Our first buy nothing new year has had an enormous effect on me. I no longer desire sneakers, at all. I said starting 2014 I was going to purchase a new pair to replace the couple of tired pairs that I have been wearing since the late 90s. As the clock struck ’14 though, I realised these old pairs had served me so well thus far and besides being a little worn out on the insides they still serve their purpose. I really like the idea of having a pair of new kicks to strut about the court in, but I don’t need them.

Also late last year I broke the screen on my laptop. I looked into having it repaired and found it would be cheaper to replace the computer outright. I had the money to replace it, but never did. 2014 rolled around and as I type this from said broken laptop attached via HDMI to our TV, I have decided to purchase a used monitor** and connect the laptop to it essentially turning this laptop into a desktop. It showed me that really thinking through and examining all options and avenues will often lead to a more sensible emotional and financial decision. I have got used to using my laptop in this unorthodox manner and truthfully having it at school with me was more of a distraction than a convenience so I think this will work out best for me and having the computer stuck in one place will also mean I won’t be spending as much time in front of it and more time will be spent chasing Lil Fearse around the house.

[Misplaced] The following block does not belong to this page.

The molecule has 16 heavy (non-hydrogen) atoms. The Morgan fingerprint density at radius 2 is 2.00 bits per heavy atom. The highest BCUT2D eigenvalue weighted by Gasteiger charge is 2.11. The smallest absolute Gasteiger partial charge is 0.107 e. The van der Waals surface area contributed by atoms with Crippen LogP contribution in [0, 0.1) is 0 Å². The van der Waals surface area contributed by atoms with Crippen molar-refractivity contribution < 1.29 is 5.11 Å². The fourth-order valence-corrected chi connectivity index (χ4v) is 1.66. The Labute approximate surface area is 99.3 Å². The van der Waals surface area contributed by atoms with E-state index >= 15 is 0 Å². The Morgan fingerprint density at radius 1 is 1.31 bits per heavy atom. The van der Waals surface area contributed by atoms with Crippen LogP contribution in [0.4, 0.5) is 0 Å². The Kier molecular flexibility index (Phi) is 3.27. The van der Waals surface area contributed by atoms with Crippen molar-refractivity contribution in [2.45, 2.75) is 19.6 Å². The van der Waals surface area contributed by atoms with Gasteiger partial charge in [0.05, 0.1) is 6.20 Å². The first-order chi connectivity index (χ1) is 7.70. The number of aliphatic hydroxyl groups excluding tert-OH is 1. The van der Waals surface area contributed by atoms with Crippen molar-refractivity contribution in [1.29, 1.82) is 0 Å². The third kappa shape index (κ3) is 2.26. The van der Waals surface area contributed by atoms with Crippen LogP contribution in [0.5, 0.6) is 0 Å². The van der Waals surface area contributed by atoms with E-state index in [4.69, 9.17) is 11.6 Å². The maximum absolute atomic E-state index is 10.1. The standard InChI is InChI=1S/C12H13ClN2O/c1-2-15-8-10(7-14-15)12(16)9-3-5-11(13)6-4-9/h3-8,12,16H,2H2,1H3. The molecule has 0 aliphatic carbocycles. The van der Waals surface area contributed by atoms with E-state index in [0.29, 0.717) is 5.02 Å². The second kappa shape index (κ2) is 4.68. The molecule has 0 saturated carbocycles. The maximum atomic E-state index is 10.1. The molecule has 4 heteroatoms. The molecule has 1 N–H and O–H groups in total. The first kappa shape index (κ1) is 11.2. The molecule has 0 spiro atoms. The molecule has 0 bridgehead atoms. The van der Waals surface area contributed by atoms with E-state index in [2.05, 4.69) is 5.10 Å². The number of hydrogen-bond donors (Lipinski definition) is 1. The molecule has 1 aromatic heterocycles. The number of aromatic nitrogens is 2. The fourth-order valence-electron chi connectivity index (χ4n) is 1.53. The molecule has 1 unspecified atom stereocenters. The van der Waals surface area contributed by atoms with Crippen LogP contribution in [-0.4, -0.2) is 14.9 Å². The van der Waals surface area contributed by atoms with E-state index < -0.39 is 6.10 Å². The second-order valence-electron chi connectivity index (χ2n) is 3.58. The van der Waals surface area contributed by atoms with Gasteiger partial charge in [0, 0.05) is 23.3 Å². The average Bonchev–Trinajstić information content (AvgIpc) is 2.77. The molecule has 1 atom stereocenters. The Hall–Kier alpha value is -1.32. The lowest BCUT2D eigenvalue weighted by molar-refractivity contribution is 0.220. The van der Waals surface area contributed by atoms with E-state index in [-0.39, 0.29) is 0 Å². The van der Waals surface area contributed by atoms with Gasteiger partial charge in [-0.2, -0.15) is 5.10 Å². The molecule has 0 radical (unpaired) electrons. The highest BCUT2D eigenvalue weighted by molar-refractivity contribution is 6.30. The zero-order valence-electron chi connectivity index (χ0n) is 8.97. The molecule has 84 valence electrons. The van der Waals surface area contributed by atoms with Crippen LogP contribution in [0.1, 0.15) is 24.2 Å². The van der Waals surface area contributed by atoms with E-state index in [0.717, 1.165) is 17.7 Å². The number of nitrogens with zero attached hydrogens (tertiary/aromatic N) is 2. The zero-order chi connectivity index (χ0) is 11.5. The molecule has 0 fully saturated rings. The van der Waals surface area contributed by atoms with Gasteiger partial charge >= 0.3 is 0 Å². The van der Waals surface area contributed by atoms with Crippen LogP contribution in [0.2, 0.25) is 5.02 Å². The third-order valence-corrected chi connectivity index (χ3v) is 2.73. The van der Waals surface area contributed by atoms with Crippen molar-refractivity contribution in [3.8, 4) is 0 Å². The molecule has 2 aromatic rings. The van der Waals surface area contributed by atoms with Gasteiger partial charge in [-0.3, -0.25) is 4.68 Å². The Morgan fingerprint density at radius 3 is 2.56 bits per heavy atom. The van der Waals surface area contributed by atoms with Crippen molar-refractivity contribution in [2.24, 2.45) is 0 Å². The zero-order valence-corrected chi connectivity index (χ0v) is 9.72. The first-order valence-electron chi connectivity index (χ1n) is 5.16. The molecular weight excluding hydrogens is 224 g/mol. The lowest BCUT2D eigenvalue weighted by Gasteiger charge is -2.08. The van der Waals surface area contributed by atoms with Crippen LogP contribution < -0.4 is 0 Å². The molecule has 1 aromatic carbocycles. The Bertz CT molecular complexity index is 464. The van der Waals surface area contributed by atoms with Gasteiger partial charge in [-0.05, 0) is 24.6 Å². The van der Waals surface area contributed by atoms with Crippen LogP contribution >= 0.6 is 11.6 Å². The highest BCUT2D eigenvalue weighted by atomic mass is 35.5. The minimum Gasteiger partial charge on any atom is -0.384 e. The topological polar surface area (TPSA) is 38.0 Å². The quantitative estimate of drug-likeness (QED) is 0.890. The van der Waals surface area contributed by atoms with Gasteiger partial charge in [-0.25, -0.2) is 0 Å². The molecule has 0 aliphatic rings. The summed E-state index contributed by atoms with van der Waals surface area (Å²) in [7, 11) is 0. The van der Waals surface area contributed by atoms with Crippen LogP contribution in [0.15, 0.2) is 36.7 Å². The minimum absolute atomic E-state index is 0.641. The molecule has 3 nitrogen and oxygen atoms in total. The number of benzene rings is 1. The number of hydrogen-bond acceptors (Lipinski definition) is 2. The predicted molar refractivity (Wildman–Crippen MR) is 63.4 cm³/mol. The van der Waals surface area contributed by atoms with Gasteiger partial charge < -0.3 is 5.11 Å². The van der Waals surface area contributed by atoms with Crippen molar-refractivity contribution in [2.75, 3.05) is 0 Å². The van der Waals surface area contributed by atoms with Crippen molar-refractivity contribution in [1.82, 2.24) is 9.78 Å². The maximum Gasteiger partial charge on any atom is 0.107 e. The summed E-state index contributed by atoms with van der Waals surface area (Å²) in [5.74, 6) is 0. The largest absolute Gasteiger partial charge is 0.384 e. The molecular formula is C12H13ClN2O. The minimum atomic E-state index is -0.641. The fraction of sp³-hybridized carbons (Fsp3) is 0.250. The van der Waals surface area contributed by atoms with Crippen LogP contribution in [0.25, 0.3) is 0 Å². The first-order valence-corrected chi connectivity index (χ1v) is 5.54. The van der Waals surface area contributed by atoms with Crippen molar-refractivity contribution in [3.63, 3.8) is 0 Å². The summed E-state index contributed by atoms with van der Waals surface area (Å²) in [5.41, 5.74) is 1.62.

So there are my newest revelations readers, I will be sure to check in with you all more often from now on.


** Post writing but prior posting I managed to acquire an old monitor from Freecycle that, with the addition of an HDMI adaptor, should do the trick.

Give it up!

As well as selling some of our random goods, we’ve also found plenty of places lately to give our things away. Once we were a one stop donation family – the local St Vinnies. No longer! Since really analysing what we have to give away we’ve realised a few things. I’m going to break out the dot points here.

  • Op shops only want things they can sell. They don’t particularly like books. They definitely don’t want things in poor condition. They do not want your electrical goods.
  • Savers will take your electrical goods. They’ll take your clothes, too, but Savers is not an op shop. They donate a dollar for each item they receive. This isn’t a bad outcome, but it’s not the same as the whole profits going towards a charity. (And lets not even start on how much money raised actually goes to a charity anyway!)
  • There are many, many, many specialised charities looking for particular goods at a particular time.
  • Freecyclers tend to be really picky about what they want and what they don’t want. It’s hard to know if people are being picky because they want to get something for free to on-sell, or if they really can’t afford that one thing they really need, and they really need a particular type of that thing. It sometimes feels like it’s less about giving away and more about getting.